The Insolvency and Bankruptcy Board of India (IBBI) has released a paper that proposes increasing the fee on service providers it appoints, seeking a buttress its finances as statutory independent body.
The IBBI is short of about Rs 21 crore to be self-sufficient and must shift from relying on the government to a system where the it recovers all or part of its costs by levying fees, said the paper.
It proposed levying regulation fee on resolution in the insolvency process and fee on other professionals by insolvency professionals.
Only 20 per cent of the IBBI’s funds come from fees on service providers, the examinations it conducts and income from insolvency form filings and frivolous complaints. The rest comes from government aid.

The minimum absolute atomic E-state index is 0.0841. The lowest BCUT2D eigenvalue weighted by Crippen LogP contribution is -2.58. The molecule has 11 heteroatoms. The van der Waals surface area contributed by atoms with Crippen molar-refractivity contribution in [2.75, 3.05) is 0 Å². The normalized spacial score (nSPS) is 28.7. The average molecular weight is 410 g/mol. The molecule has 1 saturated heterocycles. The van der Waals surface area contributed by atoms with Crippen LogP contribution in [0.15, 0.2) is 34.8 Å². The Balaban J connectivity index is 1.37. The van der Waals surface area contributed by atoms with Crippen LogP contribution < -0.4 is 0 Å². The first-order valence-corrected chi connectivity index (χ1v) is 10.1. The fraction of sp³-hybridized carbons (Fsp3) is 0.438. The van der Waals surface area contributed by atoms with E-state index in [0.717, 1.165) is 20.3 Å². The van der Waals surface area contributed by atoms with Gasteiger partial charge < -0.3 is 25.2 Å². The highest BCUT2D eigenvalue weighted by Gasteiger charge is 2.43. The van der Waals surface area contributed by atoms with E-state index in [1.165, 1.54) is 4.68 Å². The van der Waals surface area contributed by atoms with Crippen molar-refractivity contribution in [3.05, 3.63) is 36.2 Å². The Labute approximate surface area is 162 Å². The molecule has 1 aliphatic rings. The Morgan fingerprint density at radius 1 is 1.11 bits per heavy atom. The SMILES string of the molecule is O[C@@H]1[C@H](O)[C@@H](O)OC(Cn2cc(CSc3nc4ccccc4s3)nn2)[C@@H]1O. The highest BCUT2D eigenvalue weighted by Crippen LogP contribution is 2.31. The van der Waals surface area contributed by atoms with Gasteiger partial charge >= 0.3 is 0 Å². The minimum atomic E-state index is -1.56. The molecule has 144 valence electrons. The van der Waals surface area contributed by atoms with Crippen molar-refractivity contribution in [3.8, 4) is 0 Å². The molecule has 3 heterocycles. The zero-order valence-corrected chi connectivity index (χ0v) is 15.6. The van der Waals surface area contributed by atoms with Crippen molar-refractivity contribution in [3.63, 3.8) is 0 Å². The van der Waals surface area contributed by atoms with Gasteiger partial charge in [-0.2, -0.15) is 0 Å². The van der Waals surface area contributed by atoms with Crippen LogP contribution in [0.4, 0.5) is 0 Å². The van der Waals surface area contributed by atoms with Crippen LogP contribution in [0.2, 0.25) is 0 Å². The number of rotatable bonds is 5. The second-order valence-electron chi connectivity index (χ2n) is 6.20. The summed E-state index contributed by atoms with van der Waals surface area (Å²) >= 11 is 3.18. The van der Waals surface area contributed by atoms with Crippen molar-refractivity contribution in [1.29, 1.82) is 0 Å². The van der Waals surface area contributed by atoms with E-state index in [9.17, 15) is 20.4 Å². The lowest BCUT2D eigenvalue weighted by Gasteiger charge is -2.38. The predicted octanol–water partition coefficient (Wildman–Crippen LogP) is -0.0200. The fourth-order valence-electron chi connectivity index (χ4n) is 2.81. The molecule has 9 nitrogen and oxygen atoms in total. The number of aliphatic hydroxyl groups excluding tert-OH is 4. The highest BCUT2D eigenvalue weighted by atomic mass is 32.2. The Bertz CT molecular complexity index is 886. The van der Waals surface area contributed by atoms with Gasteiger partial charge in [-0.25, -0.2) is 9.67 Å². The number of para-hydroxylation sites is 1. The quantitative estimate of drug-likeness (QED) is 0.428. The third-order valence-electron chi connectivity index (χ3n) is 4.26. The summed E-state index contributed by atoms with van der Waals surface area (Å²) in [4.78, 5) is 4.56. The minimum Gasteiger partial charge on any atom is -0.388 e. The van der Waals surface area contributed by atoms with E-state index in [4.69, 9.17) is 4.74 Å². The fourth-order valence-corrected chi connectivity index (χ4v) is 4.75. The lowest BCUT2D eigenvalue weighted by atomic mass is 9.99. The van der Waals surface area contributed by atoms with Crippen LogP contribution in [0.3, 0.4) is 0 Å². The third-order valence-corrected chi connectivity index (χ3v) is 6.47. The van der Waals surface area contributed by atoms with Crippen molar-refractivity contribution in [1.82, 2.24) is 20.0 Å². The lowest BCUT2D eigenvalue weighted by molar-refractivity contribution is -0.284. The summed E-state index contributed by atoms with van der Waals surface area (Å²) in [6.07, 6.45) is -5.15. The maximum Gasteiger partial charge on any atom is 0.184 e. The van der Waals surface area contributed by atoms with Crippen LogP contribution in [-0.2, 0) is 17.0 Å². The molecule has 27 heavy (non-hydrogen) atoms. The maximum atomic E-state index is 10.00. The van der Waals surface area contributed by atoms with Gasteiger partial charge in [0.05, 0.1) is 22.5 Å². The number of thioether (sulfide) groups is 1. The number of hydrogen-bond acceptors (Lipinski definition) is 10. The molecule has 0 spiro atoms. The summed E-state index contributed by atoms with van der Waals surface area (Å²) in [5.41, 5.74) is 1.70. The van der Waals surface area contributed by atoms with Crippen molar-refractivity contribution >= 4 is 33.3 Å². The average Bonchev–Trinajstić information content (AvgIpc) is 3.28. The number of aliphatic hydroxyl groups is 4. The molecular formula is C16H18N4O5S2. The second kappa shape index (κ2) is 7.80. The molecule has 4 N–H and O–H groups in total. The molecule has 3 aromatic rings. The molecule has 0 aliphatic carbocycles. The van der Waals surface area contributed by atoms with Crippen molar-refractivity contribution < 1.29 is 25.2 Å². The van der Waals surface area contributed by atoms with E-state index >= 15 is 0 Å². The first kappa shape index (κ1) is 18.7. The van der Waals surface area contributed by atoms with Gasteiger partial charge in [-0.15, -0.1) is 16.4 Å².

The paper predicted IBBI’s expenditure will increase in the next five years as India’s insolvency process is updated. To prepare for such spending, the board must be strengthened. IBBI will also need funds to build infrastructure for implementing new insolvency laws.
The Insolvency and Bankruptcy Code gives power to the Board to levy fees or other charges for carrying out the purpose of the Code. The Madras High Court also in one of its judgments recognised the Board’s power to levy fees and other charges under the Code.
Keeping this in mind, the IBBI has proposed to review the existing fee structure and introduce the fee and other charges on service providers, professionals appointed by IP, and on the processes under the Code. “This has been proposed to not only make the Board more independent but also to improve the quality of the officials of the Board. It’s a welcome step,” said Abhishek Swaroop, partner at Saraf and Partners.